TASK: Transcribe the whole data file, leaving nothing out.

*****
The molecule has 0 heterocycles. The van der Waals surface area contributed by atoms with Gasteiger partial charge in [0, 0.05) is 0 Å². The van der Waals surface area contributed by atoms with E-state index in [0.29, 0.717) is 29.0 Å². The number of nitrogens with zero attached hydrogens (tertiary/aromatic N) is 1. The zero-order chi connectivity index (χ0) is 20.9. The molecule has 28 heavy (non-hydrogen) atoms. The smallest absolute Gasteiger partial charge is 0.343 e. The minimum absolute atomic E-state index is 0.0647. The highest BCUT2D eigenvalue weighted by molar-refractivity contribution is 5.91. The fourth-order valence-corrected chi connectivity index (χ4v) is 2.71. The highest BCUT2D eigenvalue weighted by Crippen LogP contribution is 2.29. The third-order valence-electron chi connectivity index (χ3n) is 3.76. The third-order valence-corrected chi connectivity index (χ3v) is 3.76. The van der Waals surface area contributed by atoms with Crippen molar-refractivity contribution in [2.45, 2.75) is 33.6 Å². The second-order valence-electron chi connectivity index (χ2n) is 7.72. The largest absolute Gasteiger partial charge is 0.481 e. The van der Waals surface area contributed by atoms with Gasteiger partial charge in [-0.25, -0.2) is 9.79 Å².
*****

The molecule has 0 heterocycles. The van der Waals surface area contributed by atoms with Gasteiger partial charge in [0, 0.05) is 0 Å². The van der Waals surface area contributed by atoms with E-state index in [0.29, 0.717) is 29.0 Å². The number of nitrogens with zero attached hydrogens (tertiary/aromatic N) is 1. The zero-order chi connectivity index (χ0) is 20.9. The molecule has 28 heavy (non-hydrogen) atoms. The smallest absolute Gasteiger partial charge is 0.343 e. The minimum absolute atomic E-state index is 0.0647. The highest BCUT2D eigenvalue weighted by molar-refractivity contribution is 5.91. The fourth-order valence-corrected chi connectivity index (χ4v) is 2.71. The highest BCUT2D eigenvalue weighted by Crippen LogP contribution is 2.29. The third-order valence-electron chi connectivity index (χ3n) is 3.76. The third-order valence-corrected chi connectivity index (χ3v) is 3.76. The van der Waals surface area contributed by atoms with Crippen molar-refractivity contribution in [2.45, 2.75) is 33.6 Å². The second-order valence-electron chi connectivity index (χ2n) is 7.72. The largest absolute Gasteiger partial charge is 0.481 e. The van der Waals surface area contributed by atoms with Gasteiger partial charge in [-0.25, -0.2) is 9.79 Å².